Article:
“Discrimination may pose another structural obstacle. A 2011 Economic Policy Institute study concludes that labor market discrimination is at the root of black male underemployment. The study analyzes employment data and determines that occupational preferences and a dearth of “soft skills” are not the causes of employment disparities between blacks and whites (Christian Weller)”.
The Equal Employment Opportunity Commission recently released a report that cites “many obstacles to achieving equality for African Americans in the federal workforce.” The report found the following:
●“Unconscious biases and perceptions about African Americans still play a significant role in employment decisions in the federal sector.”
●“African Americans lack adequate mentoring and networking opportunities for higher-level and management positions.”
●“Insufficient training and development assignments perpetuate inequalities in skills and opportunities for African Americans.”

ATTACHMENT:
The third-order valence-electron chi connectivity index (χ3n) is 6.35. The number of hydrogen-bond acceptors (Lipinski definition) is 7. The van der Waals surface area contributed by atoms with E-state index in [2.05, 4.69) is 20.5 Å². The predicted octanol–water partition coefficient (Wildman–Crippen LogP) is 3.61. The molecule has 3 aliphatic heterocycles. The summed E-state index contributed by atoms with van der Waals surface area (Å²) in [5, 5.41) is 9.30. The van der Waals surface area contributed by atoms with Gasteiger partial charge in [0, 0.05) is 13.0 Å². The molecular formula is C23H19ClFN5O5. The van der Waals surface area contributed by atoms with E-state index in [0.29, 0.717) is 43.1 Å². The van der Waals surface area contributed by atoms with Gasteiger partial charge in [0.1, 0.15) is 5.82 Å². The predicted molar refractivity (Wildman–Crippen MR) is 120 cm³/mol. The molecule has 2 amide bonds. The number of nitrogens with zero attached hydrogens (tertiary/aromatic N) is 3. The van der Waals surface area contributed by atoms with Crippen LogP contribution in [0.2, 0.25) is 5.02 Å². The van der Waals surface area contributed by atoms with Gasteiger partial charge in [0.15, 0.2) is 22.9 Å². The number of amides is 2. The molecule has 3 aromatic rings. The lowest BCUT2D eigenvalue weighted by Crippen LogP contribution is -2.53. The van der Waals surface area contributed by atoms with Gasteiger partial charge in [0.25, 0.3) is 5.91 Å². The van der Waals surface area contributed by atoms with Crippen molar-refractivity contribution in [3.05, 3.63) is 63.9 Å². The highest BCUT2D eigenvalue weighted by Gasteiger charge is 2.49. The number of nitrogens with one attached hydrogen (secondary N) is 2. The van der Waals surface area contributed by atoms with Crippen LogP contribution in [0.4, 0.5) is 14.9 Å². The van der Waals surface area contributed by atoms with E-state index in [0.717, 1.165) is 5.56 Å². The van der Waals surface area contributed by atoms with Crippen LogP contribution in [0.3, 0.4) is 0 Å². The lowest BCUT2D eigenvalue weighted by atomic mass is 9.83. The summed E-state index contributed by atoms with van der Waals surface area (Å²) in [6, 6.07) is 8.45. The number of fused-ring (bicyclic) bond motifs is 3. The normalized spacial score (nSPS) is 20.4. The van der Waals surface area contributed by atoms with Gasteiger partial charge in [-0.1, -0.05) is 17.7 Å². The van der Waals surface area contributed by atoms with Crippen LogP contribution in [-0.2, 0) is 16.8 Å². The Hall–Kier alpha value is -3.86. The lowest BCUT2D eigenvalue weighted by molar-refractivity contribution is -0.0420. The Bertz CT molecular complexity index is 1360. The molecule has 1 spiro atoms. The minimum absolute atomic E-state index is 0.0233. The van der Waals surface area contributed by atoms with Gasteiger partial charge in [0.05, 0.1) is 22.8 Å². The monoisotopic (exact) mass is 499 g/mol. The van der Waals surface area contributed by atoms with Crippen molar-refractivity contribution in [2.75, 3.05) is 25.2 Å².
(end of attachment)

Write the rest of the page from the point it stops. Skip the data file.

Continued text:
●“Narrow recruitment methods negatively impact African Americans.”
●“The perception of widespread inequality among African Americans in the federal work force hinders their career advancement.”
●“Educational requirements create obstacles for African Americans in the federal work force.”
●“EEO regulations and laws are not adequately followed by agencies and are not effectively enforced.”
A recent Brandies University report cited that the wealth gap between African-Americans and Caucasians households has tripled within the last 25 years. The study tracked 1,700 working-age households between 1984 and 2009 and concluded that the disparity between Caucasian and African-American families went from $85,000 to $236,500 during that period.
The study pointed to what researchers described as “the configuration of both opportunities and barriers in workplaces, schools, and communities that reinforce deeply entrenched racial dynamics in how wealth is accumulated and that continue to permeate the most important spheres of everyday life (Angela Blackwell).”